Welcome to this week’s Industry Interview. Each week I take some time with someone from the RPG industry and get a look into their newest work, the things they’re passionate about, and we try to come up with some new advice for people trying to break into the scene.
Chris Bissette is the mind behind the incredible, ENnie nominated Loot the Room rpg blog, as well as many some spectacular adventures including Bulette Storm and Breaker of Chains. Chris has also published a whole compendium of trinket tables to help facilitate your treasure needs. Chris has experience publishing on DMsGuild, DTRPG and his own website, as well as having a facebook, twitter and patreon.
What first drew you into publishing, and what was your first published product?
I’ve been interested in RPG writing for a long, long time. I first started playing D&D back in 1994 and gravitated towards DMing, and like most DMs I produced a ton of my own content. In the 3rd Edition era I had submitted some pitches to Dragon Magazine but never managed to sell anything, and I self-produced (I’m loathe to use the word ‘published’) a DIY zine during my time at university in the early ‘00s, but all that work is lost to time now.
The first thing I published after coming back to D&D with 5e and starting Loot The Room was Dark Deeds, a small set of 6 new character backgrounds for dark and evil characters that I’m still very proud of. That was never meant to be the first thing, though; that was The Wheelhouse, and Dark Deeds came about because I realised the personality traits in the PHB didn’t work with the NPCs I was producing for that book. Rather than just writing new traits, I instead wrote a whole set of backgrounds. Feature creep has been a regular theme in my self publishing adventure thus far, and something I’ve had to learn to manage!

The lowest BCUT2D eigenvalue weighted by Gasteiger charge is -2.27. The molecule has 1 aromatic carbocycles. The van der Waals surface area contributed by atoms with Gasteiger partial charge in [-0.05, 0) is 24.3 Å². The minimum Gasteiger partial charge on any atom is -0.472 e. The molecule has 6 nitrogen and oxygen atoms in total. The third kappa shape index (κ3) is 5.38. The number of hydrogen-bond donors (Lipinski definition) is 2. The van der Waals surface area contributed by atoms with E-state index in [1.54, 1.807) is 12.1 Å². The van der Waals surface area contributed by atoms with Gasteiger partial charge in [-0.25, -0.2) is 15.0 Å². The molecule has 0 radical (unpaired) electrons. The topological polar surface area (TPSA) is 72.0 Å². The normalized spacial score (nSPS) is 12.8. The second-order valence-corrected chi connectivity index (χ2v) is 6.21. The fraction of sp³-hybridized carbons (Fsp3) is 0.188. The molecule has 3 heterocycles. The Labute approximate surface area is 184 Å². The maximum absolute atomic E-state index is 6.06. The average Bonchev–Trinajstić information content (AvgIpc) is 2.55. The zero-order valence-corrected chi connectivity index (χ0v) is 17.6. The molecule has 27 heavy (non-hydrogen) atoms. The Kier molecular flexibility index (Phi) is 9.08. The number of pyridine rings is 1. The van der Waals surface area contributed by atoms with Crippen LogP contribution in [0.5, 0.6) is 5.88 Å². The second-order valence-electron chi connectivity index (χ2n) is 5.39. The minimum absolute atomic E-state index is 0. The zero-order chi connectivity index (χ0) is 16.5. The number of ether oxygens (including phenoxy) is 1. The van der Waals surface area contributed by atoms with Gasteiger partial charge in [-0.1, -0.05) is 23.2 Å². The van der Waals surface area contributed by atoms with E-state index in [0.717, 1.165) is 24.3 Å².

Where did you publish [Dark Deeds]? Why did you choose that platform?
For the first year or so of Loot The Room I published exclusively on the DMs Guild. Like many of us in this new wave of D&D content creators I came back to the game after discovering Critical Role, and when Matt Mercer released his Gunslinger class I obviously snapped it up. I had been aware of DriveThruRPG and RPGNow for a long time but had never dipped my toe in the waters, and the DMs Guild seemed more accessible to somebody relatively new to the game. Not having to worry about considerations like OGL compliance made it very easy to test the waters.
What do you feel are the major differences between publishing on DMsGuild versus DTRPG or your own site?
There are a few significant differences that I think all creators should be aware of. Being able to play in Wizards of the Coast’s sandbox – having access to the Forgotten Realms and Ravenloft, and being able to use anything out of the core rulebooks without having to worry about the SRD and the OGL – is a huge thing. It obviously comes at the cost of 50% of your royalties, but I think it’s worth it if you’re making full use of that licence. Because I’ve been running my own games in my own worlds for over 20 years I’ve never really utilised it fully – I don’t play in the official campaign worlds, and I don’t write content for them – so it seemed logical to me to step over to DTRPG once I had established myself and started to build a name for myself.
DTRPG is a much bigger playground. It’s easy to be a big fish in a small pond on the Guild, but it’s much harder to stand out on DTRPG. Moving over there felt like starting all over again. My work still performs better on the Guild, and DTRPG has been a real uphill battle. It’s nice to retain full ownership of my work, though, and with the recent changes to the rules about logos on the DMs Guild, DTRPG is an even more appealing proposition. I’ve built a strong brand with Loot The Room, and not being able to throw that logo on a cover definitely hurts my sales!